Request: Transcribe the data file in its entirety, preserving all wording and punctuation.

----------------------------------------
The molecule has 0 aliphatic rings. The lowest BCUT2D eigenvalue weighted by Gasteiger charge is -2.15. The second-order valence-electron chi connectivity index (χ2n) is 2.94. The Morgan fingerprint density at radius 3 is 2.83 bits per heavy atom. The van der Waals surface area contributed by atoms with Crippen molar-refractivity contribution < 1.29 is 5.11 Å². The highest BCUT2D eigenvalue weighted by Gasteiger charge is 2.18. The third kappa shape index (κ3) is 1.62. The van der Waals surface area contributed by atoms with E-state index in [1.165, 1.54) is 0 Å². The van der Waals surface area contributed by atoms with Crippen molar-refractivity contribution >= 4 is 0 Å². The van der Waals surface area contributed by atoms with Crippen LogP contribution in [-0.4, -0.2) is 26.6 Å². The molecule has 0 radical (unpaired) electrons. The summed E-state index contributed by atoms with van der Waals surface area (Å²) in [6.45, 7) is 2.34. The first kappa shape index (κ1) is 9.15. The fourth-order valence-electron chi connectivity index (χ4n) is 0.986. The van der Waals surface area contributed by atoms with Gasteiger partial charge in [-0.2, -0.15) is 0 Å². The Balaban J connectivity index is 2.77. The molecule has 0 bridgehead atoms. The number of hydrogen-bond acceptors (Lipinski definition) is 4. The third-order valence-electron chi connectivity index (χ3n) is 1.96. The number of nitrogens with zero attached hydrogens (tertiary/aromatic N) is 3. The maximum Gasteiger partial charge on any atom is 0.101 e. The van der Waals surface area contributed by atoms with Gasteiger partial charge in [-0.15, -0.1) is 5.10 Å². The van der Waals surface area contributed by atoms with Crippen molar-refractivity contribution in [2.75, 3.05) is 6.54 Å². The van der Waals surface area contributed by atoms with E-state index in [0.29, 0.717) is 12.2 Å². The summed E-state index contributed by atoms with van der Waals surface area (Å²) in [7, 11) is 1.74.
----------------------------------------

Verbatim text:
The molecule has 0 aliphatic rings. The lowest BCUT2D eigenvalue weighted by Gasteiger charge is -2.15. The second-order valence-electron chi connectivity index (χ2n) is 2.94. The Morgan fingerprint density at radius 3 is 2.83 bits per heavy atom. The van der Waals surface area contributed by atoms with Crippen molar-refractivity contribution < 1.29 is 5.11 Å². The highest BCUT2D eigenvalue weighted by Gasteiger charge is 2.18. The third kappa shape index (κ3) is 1.62. The van der Waals surface area contributed by atoms with E-state index in [1.165, 1.54) is 0 Å². The van der Waals surface area contributed by atoms with Crippen molar-refractivity contribution >= 4 is 0 Å². The van der Waals surface area contributed by atoms with Crippen LogP contribution in [-0.4, -0.2) is 26.6 Å². The molecule has 0 radical (unpaired) electrons. The summed E-state index contributed by atoms with van der Waals surface area (Å²) in [6.45, 7) is 2.34. The first kappa shape index (κ1) is 9.15. The fourth-order valence-electron chi connectivity index (χ4n) is 0.986. The van der Waals surface area contributed by atoms with Gasteiger partial charge in [-0.2, -0.15) is 0 Å². The Balaban J connectivity index is 2.77. The molecule has 0 bridgehead atoms. The number of hydrogen-bond acceptors (Lipinski definition) is 4. The third-order valence-electron chi connectivity index (χ3n) is 1.96. The number of nitrogens with zero attached hydrogens (tertiary/aromatic N) is 3. The maximum Gasteiger partial charge on any atom is 0.101 e. The van der Waals surface area contributed by atoms with Gasteiger partial charge in [-0.15, -0.1) is 5.10 Å². The van der Waals surface area contributed by atoms with Crippen molar-refractivity contribution in [2.75, 3.05) is 6.54 Å². The van der Waals surface area contributed by atoms with E-state index in [0.29, 0.717) is 12.2 Å². The summed E-state index contributed by atoms with van der Waals surface area (Å²) in [7, 11) is 1.74.